Sensitively observed, elegantly written snapshots of the human condition, unsparing yet tender.




Connecting with other people is the only thing harder than being alone in this piercing collection from gifted Scottish novelist Kennedy (Day, 2007, etc.).

The complex, often agonizing negotiations of marriage are the subject of several fine stories. “What Becomes,” an internal monologue by a man sitting in a movie theater, unreels memories of his bizarre behavior after he cuts himself in the kitchen and his wife’s despairing response; they’ve lost a daughter, we gradually realize, and are painfully estranged in their separate mourning. The infestation in “Wasps” illustrates a traveling businessman’s insouciance in the face of his wife’s sorrow over his infidelities and his sons’ grief over his absences. Male violence roils “Marriage,” a creepy monologue by an abusive husband, and “Saturday Teatime,” narrated by a woman unable to suppress childhood memories of laughing hysterically at an afternoon TV show so that her friend wouldn’t hear the sounds of her father beating her mother. Yet troubled spouses can sustain each other as well, like the couple in “Confectioner’s Gold” dealing with bankruptcy in the aftermath of the economic meltdown. The longing for companionship suffuses many tales, notably the risky but triumphant “Sympathy,” which portrays a one-night stand with graphic sexual frankness that illuminates the protagonists’ loneliness and sadness. The widow of a popular but nasty children’s entertainer finally gets a good man in “Another,” though it’s more than a little weird that he’s a performer hired to replicate her dead husband’s signature character, Uncle Shaun. Happiness is neither easily achieved nor unmixed in Kennedy’s stories, but she’s compassionate toward even her most damaged creations, aware that we find pleasure where we can. The rowdy amputees at a public pool in “As God Made Us” and the oddballs waiting around a stage door for the magician they idolize in “Vanish” find it in camaraderie with fellow misfits: “They’re all going nowhere. Together.”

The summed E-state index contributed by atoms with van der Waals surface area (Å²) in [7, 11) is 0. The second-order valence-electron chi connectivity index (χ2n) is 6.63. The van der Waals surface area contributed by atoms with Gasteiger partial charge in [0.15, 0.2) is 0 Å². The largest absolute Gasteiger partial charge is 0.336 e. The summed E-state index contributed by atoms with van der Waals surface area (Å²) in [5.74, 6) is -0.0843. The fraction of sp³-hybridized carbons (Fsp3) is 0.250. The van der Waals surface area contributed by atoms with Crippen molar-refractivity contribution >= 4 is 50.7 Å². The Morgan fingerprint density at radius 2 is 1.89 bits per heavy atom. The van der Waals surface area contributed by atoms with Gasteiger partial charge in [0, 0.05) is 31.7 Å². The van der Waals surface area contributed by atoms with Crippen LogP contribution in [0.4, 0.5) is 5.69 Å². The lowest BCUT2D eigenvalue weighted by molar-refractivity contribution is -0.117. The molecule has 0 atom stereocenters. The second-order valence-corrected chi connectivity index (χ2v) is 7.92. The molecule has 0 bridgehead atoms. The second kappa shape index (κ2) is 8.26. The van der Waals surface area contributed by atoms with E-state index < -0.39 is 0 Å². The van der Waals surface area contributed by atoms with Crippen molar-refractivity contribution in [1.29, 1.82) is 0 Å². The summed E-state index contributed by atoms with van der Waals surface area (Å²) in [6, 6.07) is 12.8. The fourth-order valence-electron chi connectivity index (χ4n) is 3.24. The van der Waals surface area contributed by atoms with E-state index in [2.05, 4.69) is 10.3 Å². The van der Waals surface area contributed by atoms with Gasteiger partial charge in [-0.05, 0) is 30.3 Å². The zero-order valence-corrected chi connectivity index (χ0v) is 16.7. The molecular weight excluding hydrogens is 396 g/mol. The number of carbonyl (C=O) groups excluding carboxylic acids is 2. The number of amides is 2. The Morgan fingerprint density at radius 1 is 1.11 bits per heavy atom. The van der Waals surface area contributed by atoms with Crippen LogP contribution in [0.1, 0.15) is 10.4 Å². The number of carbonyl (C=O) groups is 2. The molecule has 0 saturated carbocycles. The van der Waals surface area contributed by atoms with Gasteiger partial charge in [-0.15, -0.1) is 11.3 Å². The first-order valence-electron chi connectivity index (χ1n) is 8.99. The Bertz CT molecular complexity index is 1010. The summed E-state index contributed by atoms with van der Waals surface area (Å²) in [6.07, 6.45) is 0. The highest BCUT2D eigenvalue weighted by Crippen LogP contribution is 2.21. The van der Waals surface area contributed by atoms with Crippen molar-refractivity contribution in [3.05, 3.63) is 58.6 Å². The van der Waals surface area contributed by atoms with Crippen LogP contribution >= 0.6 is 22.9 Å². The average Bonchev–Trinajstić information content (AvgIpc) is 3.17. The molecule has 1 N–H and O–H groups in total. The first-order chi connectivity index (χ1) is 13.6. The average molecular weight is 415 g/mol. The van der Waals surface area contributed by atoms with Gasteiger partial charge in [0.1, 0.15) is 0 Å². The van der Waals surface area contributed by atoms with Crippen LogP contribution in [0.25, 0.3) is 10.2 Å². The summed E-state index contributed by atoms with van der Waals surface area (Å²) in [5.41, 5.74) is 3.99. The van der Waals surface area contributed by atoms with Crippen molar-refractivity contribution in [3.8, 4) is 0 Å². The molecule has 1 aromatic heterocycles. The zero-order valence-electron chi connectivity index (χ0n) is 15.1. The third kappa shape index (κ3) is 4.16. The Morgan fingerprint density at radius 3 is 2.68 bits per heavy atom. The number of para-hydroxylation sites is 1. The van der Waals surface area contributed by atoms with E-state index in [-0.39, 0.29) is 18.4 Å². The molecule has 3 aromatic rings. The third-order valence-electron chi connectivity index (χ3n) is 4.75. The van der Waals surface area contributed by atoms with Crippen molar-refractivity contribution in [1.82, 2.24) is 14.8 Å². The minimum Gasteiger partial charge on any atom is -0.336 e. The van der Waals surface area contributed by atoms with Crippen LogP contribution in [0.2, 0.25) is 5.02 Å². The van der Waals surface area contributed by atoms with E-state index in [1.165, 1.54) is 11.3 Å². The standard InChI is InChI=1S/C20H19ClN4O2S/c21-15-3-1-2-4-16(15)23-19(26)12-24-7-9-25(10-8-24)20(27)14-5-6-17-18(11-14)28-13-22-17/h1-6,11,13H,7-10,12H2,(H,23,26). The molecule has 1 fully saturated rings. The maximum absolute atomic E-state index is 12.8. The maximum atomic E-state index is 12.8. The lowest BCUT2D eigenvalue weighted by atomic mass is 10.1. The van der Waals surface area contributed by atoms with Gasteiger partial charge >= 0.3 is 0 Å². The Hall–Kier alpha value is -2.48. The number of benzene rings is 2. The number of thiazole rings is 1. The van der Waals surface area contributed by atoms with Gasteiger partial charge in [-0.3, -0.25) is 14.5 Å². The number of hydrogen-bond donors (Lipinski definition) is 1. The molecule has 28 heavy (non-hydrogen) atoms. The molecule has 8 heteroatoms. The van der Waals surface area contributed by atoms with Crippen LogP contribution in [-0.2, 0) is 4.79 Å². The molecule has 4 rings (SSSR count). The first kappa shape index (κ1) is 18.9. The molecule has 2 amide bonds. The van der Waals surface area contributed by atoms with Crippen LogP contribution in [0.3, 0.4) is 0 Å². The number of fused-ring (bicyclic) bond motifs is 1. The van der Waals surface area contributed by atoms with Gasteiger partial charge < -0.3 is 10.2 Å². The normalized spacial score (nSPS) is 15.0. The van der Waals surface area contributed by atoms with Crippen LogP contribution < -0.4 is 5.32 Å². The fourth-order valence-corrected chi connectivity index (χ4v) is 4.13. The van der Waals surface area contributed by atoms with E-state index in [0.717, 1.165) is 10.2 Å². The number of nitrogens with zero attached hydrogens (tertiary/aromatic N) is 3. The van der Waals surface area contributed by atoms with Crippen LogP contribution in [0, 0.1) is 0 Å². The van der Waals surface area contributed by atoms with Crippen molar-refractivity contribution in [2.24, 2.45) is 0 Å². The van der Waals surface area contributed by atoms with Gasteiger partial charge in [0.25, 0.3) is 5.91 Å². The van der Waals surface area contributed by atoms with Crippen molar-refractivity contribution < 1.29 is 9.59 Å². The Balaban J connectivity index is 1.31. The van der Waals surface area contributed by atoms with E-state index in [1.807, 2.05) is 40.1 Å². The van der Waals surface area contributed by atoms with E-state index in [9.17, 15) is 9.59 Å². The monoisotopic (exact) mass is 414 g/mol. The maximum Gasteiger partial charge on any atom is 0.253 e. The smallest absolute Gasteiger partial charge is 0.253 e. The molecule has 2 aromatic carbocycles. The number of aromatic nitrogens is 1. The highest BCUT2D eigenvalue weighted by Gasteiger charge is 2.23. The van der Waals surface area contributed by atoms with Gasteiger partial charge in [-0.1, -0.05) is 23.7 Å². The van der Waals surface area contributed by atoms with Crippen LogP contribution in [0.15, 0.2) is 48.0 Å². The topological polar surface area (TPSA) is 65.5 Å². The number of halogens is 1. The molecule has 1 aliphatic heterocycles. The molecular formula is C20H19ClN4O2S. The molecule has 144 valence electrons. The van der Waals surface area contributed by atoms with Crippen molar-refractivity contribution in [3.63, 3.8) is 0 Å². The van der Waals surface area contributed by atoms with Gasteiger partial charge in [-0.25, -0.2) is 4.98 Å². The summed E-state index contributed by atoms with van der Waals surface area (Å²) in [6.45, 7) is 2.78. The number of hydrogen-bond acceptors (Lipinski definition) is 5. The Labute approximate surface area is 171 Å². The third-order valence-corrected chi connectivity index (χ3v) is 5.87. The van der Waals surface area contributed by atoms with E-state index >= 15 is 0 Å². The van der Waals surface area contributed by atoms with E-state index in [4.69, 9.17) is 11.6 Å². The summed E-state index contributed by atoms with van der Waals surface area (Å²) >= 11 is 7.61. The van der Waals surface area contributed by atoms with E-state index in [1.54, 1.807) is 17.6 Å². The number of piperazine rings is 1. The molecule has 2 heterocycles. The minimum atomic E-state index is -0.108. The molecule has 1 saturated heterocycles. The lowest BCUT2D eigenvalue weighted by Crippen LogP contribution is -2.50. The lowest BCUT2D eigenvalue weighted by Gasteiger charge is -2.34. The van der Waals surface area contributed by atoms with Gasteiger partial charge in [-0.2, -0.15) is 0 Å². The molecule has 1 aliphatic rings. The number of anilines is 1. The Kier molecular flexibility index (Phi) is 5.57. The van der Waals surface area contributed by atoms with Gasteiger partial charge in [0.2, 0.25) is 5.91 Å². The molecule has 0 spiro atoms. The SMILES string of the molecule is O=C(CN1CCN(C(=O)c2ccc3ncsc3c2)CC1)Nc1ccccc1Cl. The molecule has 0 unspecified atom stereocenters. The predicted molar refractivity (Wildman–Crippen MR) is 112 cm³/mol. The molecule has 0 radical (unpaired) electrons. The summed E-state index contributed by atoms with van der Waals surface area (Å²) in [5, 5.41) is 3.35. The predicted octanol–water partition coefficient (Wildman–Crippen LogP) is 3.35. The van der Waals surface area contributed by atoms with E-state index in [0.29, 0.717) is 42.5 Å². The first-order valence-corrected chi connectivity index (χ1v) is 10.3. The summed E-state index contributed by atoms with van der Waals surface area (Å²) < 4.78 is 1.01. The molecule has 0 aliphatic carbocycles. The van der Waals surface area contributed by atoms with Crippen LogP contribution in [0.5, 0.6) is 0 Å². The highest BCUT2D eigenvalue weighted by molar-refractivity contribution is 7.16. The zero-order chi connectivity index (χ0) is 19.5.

Sensitively observed, elegantly written snapshots of the human condition, unsparing yet tender.

Pub Date: April 8, 2010

ISBN: 978-0-307-27354-3

Page Count: 224

Publisher: Knopf

Review Posted Online: Jan. 1, 2011

Kirkus Reviews Issue: Jan. 1, 2010

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It's being called a novel, but it is more a hybrid: short-stories/essays/confessions about the Vietnam War—the subject that O'Brien reasonably comes back to with every book. Some of these stories/memoirs are very good in their starkness and factualness: the title piece, about what a foot soldier actually has on him (weights included) at any given time, lends a palpability that makes the emotional freight (fear, horror, guilt) correspond superbly. Maybe the most moving piece here is "On The Rainy River," about a draftee's ambivalence about going, and how he decided to go: "I would go to war—I would kill and maybe die—because I was embarrassed not to." But so much else is so structurally coy that real effects are muted and disadvantaged: O'Brien is writing a book more about earnestness than about war, and the peekaboos of this isn't really me but of course it truly is serve no true purpose. They make this an annoyingly arty book, hiding more than not behind Hemingwayesque time-signatures and puerile repetitions about war (and memory and everything else, for that matter) being hell and heaven both. A disappointment.